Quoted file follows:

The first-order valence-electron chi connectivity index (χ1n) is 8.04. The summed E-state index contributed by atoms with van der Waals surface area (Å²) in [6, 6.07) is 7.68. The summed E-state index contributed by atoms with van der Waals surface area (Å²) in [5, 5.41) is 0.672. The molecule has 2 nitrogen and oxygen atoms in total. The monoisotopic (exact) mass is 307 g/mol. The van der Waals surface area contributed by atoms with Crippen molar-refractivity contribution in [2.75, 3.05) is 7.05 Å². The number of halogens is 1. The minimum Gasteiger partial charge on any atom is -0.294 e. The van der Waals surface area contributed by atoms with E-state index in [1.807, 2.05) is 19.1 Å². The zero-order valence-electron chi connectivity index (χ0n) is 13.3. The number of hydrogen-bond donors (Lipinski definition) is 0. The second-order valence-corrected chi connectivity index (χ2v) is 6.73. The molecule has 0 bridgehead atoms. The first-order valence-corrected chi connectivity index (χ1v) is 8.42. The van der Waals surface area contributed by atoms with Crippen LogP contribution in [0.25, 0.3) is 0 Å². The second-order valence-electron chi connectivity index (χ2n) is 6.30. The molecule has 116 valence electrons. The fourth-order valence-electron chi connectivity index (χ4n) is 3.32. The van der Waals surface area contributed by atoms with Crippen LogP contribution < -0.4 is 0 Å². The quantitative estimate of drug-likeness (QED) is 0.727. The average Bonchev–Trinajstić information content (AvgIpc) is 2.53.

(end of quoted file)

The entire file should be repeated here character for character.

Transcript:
The first-order valence-electron chi connectivity index (χ1n) is 8.04. The summed E-state index contributed by atoms with van der Waals surface area (Å²) in [6, 6.07) is 7.68. The summed E-state index contributed by atoms with van der Waals surface area (Å²) in [5, 5.41) is 0.672. The molecule has 2 nitrogen and oxygen atoms in total. The monoisotopic (exact) mass is 307 g/mol. The van der Waals surface area contributed by atoms with Crippen molar-refractivity contribution in [2.75, 3.05) is 7.05 Å². The number of halogens is 1. The minimum Gasteiger partial charge on any atom is -0.294 e. The van der Waals surface area contributed by atoms with E-state index in [1.807, 2.05) is 19.1 Å². The zero-order valence-electron chi connectivity index (χ0n) is 13.3. The number of hydrogen-bond donors (Lipinski definition) is 0. The second-order valence-corrected chi connectivity index (χ2v) is 6.73. The molecule has 0 bridgehead atoms. The first-order valence-corrected chi connectivity index (χ1v) is 8.42. The van der Waals surface area contributed by atoms with Crippen LogP contribution in [0.25, 0.3) is 0 Å². The second-order valence-electron chi connectivity index (χ2n) is 6.30. The molecule has 116 valence electrons. The fourth-order valence-electron chi connectivity index (χ4n) is 3.32. The van der Waals surface area contributed by atoms with Crippen LogP contribution < -0.4 is 0 Å². The quantitative estimate of drug-likeness (QED) is 0.727. The average Bonchev–Trinajstić information content (AvgIpc) is 2.53.